Balancing Relational Leadership

Recently I had a conversation with a young store manager.  “I like people.  I’m friendly to my team and want to have a good relationship with them. I’ve realized that sometimes when I’m trying to tell them not to do something, they don’t take me seriously. I don’t know how to get them to take me seriously.”

My wife’s a middle school teacher – yes, you can say, “Bless her” it is a tough job.  Over the past few years, the trend she’s experiencing is parents trying to be “friends” with their children, not parents. They don’t want to disciple their kids because they’re afraid their children won’t “like” them. As a result, the kids run the family.

This young manager explained how his team takes advantage of his desire to be their friend.  He tries to accommodate their life schedules. He wants them to like coming to work and like him.  The problem is he has an employee who refuses to work weekends and wants specific shifts. 

The results look like this:

  • The manager has to work every weekend

  • The manager is starting to resent this specific team member

  • Other team members are beginning to notice and ask why “so in so” never works weekends

  • The health of his store is deteriorating

In his desire to “be a friend,” this manager is starting to experience a loss of control and the ability to lead and manage his team. He may be liked, but he isn’t respected.

I understand being a relational leader.  I am one. I want to get to know my team, not just as work partners but also as people. I want to be someone they can talk to, someone they know will have their back. 

I learned a long time ago that a blind spot in my leadership style is when I let my desire to be relational prevent me from exercising my responsibilities to hold team members accountable for their job and actions. Do I want to be “liked” or “respected”?

My wife and I had decided on our parenting style before our first son entered the world. We agreed on our discipline approach, how to talk with our child(ren), and to hold each other accountable to be consistent.

As a relational leader, there are some of the same steps that need to be taken:

  • It would be best to recognize that you will NEVER make everyone happy – being relational is not about making your team happy. It’s about recognizing that your team is built of individuals how are navigating life, just like you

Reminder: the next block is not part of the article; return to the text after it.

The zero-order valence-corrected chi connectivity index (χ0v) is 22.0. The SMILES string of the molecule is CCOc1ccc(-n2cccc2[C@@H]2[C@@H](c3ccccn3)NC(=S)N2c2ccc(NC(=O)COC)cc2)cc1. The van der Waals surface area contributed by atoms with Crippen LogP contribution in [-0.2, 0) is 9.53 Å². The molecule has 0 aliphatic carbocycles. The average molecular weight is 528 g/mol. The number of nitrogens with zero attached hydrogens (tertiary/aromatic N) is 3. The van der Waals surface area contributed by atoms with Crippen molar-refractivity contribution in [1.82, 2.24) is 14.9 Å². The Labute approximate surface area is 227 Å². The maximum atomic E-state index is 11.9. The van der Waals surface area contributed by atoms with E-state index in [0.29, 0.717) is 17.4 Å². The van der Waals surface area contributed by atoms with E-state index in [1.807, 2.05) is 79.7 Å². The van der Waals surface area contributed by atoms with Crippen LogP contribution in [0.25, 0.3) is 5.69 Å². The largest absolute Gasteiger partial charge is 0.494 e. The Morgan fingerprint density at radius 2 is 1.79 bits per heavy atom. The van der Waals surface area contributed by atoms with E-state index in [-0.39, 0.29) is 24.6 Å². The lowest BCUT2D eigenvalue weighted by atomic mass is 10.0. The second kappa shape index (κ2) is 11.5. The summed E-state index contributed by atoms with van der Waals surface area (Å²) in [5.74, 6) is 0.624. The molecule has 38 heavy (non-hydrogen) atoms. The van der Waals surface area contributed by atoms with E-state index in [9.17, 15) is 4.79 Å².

• Communicate to the team regularly – clear communication with the group and individual helps build trust

  • Set clear and specific boundaries – You can be friendly, but your responsibility to the company and all team members comes first

  • Consistency is key

    • In communication – keep the team up to date

    • In enforcing the boundaries – you want everyone to see you are treating everyone fairly – no special treatments

I would like to tell you that the young manager is doing great, but I can’t. We’ve just started working together. We are creating a plan to re-establish an atmosphere of trust and respect, creating a fair and equitable schedule where everyone shares the responsibility and identifies and develops future leaders.

He will introduce this along with his 2022 plan for the store in early November. He asked, “What if ‘so in so’ pushes back?” My reply, “For the health of your business, your team’s respect, and the future of you as a leader, you might need to “love’ him somewhere else.”

We’ll discuss preparing for that conversation very soon.

DREAM4 works with businesses to build a healthy organization from the top-down and the bottom up.  Our model allows us and our partners to create a repeatable process that develops maturity in leaders and individuals and momentum in life.  

For more on DREAM4 and their impact on organizational wellbeing and leadership development, please schedule a call today.   And if you‘re wondering what type of leader you are, take our leadership type quiz!


How We Serve

Organizational health doesn't just happen; it takes attention and intention. DREAM4 is a personal well-being and leadership development company that strives to help your organization in these 4 specific areas.
personal wellbeing and inspiring healthy people icon
Healthy People
Our Personal Wellbeing Plan provides a unique corporate benefit to invest in your people as people, not just employees.
professional growth and developing healthy leaders icon
Healthy Leaders
Our Leadership Development Plan creates leaders who are trusted and effective.
building healthy teams icon
Healthy Teams
Our Team Building Plan equips teams to communicate and work with clarity and consistency.
building healthy organizations icon
Healthy Organizations
Our method for Organizational Health produces honest evaluation and practical steps for developing a thriving, healthy work environment.

Looking for a different solution? Click here

"My biggest takeaway from the Strength in Diversity Training with DREAM4 is that we all have biases that we need to be aware of. And what surprised me about the information was how it helped me see that I need to work on how I process things. I believe that everyone needs this training."
Jennifer G.
HR Professional, Hoover, Alabama

Google's average rating of 5.0 out of 5 stars from 7 reviews.

DREAM4 is trusted by over 5,000 happy customers across the country.

Talk to a DREAM4 Expert Today

A DREAM4 Representative will contact you shortly during our normal business hours

custom message

Please wait…
Little Arrow Outdoor Resort
Wisdom Tree, LLC
Richter Landscape Company
Big Slate Media
City of Gulf Shores
Valent Group
City of Hoover
Acre Group
Frontline Pest Control
Kassouf Healthcare Solutions
Electromagnetic Marketing
National Fallen Firefighters Foundation
City of Mountain Brook